Each year during the month of May, Sand Bluff Bird Observatory (SBBO) hosts their Bird Fest. This festival centers around teaching the public about the wonders of birds, specifically focusing on the process of bird banding (or ringing). Each year we try to stop in for a little bit but this is also the weekend that the Illinois Spring Bird Count is, and we are usually out counting birds. This year was different because Jennie (Veery) graduated from Northern Illinois University so we were busy with that.
Henslow’s Sparrow – so close you could smell his grasshopper breath
This year we were able to take our visiting aunt to Bird Fest for a couple of hours and, as always, it was loads of fun.
Bird banding is one of the most underfunded yet highly rewarded research efforts. The process works like this:
- put up mist nets in high bird traffic locations
- walk the nets and remove captured birds
- place captured birds in nets
- band birds with numbered bands
- record all information
- release bird
When an excellent bird is found, the Bird-arazzi heads outside to capture up-close photos. This Henslow’s Sparrow was a major highlight as it was the 2nd one banded in three days and only the fourth in 43 years at this location.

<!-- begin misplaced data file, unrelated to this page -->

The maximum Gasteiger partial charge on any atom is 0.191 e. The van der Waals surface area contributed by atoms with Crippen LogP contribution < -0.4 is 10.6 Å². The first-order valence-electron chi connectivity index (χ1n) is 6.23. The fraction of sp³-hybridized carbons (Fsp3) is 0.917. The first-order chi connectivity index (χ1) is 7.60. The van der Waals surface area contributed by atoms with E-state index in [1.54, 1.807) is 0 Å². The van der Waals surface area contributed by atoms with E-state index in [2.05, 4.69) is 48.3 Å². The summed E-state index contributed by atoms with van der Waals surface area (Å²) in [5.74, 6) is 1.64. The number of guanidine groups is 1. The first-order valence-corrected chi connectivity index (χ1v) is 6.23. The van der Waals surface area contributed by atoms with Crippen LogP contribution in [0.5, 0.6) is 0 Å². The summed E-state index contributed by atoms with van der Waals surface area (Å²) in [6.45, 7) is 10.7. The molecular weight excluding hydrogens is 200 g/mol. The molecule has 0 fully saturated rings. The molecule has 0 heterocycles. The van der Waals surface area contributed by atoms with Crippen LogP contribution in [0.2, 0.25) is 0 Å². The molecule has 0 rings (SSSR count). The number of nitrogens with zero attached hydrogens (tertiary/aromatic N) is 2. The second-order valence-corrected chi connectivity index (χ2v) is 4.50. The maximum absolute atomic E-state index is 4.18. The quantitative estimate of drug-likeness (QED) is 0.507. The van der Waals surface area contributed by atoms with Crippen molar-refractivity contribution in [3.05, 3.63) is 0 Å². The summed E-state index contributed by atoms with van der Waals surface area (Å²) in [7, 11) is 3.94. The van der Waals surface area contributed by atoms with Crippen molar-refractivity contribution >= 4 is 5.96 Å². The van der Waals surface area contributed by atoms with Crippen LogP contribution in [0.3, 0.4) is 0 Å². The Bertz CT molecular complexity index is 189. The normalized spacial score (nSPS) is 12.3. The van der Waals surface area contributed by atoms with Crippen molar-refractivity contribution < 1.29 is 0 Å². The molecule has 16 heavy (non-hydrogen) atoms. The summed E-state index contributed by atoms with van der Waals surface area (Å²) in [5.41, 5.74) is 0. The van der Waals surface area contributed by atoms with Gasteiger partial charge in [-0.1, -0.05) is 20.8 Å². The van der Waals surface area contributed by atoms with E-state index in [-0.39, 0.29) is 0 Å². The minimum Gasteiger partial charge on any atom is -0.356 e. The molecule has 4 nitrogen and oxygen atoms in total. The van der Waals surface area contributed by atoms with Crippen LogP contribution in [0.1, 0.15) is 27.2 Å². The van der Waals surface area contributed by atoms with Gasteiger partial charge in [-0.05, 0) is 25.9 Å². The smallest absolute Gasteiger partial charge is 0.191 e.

However, this Baltimore Oriole quickly stole the show. Perhaps it was his flashy orange? (We still love our brown sparrows though.)
Besides seeing birds super close, bird banding at SBBO is the ultimate learning experience. You may be an expert birder, but if you’ve never listened to the grand master, Lee Johnson, you are missing out. His encyclopedic knowledge of birds borders on supernatural.
Lee Johnson holding a Gray Catbird and firing off hundreds of nuggets of information
Birds are banded every Saturday and Sunday at Colored Sands Forest Preserve during spring and fall migration. They are funded entirely on donations and events like Bird Fest, so it was fun to support their effort (and see a lot of great birding friends in the process).
While we were milling about outside (awaiting yet another photo-op), one of the master banders, Richard Hamilton, briskly walked down the path cradling a large bird in his coat. What he brought out was a Cooper’s Hawk.
Our friend Mike Eickman held the hawk for photos
Whenever a hawk is caught in the nets it is a race against time to get them out before they break free on their own. SBBO also bands raptors at a special location, but this bird was caught in the “regular” nets.
Bird banding is an excellent way to get close views of an amazing array of birds and the perfect place to bring fledgling birders.
4 thoughts on “Banding Birds at Birdfest 2009”
…loved the post! Bird banding is so interesting. The Henslow’s Sparrow is gorgeous. They have been spotted around here in Cincy, but I haven’t had luck finding one yet.
I’ll have to look into banding programs in my area. I don’t know if they are any, but posts like these always intrigue me.